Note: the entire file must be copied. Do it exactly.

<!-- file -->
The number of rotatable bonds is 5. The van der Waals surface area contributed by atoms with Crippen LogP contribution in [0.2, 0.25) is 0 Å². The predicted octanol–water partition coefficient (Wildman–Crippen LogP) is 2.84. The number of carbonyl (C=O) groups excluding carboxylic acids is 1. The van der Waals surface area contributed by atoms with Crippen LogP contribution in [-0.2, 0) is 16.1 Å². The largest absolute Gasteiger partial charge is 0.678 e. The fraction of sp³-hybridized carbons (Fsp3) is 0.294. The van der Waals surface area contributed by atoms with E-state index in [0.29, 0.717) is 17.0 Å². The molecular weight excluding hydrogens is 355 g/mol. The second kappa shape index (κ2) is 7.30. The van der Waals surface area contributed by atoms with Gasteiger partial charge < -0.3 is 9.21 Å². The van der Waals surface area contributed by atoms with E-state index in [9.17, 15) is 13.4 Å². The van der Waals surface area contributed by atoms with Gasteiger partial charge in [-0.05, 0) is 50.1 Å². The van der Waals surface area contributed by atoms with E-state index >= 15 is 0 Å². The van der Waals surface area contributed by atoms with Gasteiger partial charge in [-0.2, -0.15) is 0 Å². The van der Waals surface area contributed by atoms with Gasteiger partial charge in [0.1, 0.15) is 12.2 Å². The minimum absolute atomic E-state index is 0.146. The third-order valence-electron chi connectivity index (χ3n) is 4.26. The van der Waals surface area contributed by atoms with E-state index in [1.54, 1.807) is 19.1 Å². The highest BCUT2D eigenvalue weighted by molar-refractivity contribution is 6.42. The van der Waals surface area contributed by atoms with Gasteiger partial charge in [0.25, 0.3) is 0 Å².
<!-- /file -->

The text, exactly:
The number of rotatable bonds is 5. The van der Waals surface area contributed by atoms with Crippen LogP contribution in [0.2, 0.25) is 0 Å². The predicted octanol–water partition coefficient (Wildman–Crippen LogP) is 2.84. The number of carbonyl (C=O) groups excluding carboxylic acids is 1. The van der Waals surface area contributed by atoms with Crippen LogP contribution in [-0.2, 0) is 16.1 Å². The largest absolute Gasteiger partial charge is 0.678 e. The fraction of sp³-hybridized carbons (Fsp3) is 0.294. The van der Waals surface area contributed by atoms with E-state index in [0.29, 0.717) is 17.0 Å². The molecular weight excluding hydrogens is 355 g/mol. The second kappa shape index (κ2) is 7.30. The van der Waals surface area contributed by atoms with Gasteiger partial charge < -0.3 is 9.21 Å². The van der Waals surface area contributed by atoms with E-state index in [9.17, 15) is 13.4 Å². The van der Waals surface area contributed by atoms with Gasteiger partial charge in [-0.05, 0) is 50.1 Å². The van der Waals surface area contributed by atoms with E-state index >= 15 is 0 Å². The van der Waals surface area contributed by atoms with Gasteiger partial charge in [-0.2, -0.15) is 0 Å². The van der Waals surface area contributed by atoms with Gasteiger partial charge in [0.1, 0.15) is 12.2 Å². The minimum absolute atomic E-state index is 0.146. The third-order valence-electron chi connectivity index (χ3n) is 4.26. The van der Waals surface area contributed by atoms with E-state index in [1.54, 1.807) is 19.1 Å². The highest BCUT2D eigenvalue weighted by molar-refractivity contribution is 6.42. The van der Waals surface area contributed by atoms with Gasteiger partial charge in [0.25, 0.3) is 0 Å².